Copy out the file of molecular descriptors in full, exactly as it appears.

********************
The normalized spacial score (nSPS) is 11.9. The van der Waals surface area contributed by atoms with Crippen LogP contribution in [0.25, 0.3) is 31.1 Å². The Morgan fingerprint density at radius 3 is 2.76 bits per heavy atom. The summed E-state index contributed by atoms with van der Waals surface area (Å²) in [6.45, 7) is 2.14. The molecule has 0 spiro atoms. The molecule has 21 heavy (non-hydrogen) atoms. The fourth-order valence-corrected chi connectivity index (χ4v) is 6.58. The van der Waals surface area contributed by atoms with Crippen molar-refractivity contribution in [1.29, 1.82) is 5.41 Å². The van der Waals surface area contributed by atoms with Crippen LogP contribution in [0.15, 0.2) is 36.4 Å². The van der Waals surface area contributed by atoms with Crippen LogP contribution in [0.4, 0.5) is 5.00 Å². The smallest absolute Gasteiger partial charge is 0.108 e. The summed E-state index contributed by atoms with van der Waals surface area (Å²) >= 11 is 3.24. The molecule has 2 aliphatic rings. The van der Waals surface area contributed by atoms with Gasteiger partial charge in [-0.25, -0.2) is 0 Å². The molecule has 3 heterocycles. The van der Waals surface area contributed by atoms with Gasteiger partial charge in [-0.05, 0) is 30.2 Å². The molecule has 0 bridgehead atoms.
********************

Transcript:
The normalized spacial score (nSPS) is 11.9. The van der Waals surface area contributed by atoms with Crippen LogP contribution in [0.25, 0.3) is 31.1 Å². The Morgan fingerprint density at radius 3 is 2.76 bits per heavy atom. The summed E-state index contributed by atoms with van der Waals surface area (Å²) in [6.45, 7) is 2.14. The molecule has 0 spiro atoms. The molecule has 21 heavy (non-hydrogen) atoms. The fourth-order valence-corrected chi connectivity index (χ4v) is 6.58. The van der Waals surface area contributed by atoms with Crippen molar-refractivity contribution in [1.29, 1.82) is 5.41 Å². The van der Waals surface area contributed by atoms with Crippen LogP contribution in [0.15, 0.2) is 36.4 Å². The van der Waals surface area contributed by atoms with Crippen LogP contribution in [0.4, 0.5) is 5.00 Å². The smallest absolute Gasteiger partial charge is 0.108 e. The summed E-state index contributed by atoms with van der Waals surface area (Å²) >= 11 is 3.24. The molecule has 2 aliphatic rings. The van der Waals surface area contributed by atoms with Gasteiger partial charge in [-0.25, -0.2) is 0 Å². The molecule has 3 heterocycles. The van der Waals surface area contributed by atoms with Gasteiger partial charge in [-0.05, 0) is 30.2 Å². The molecule has 0 bridgehead atoms.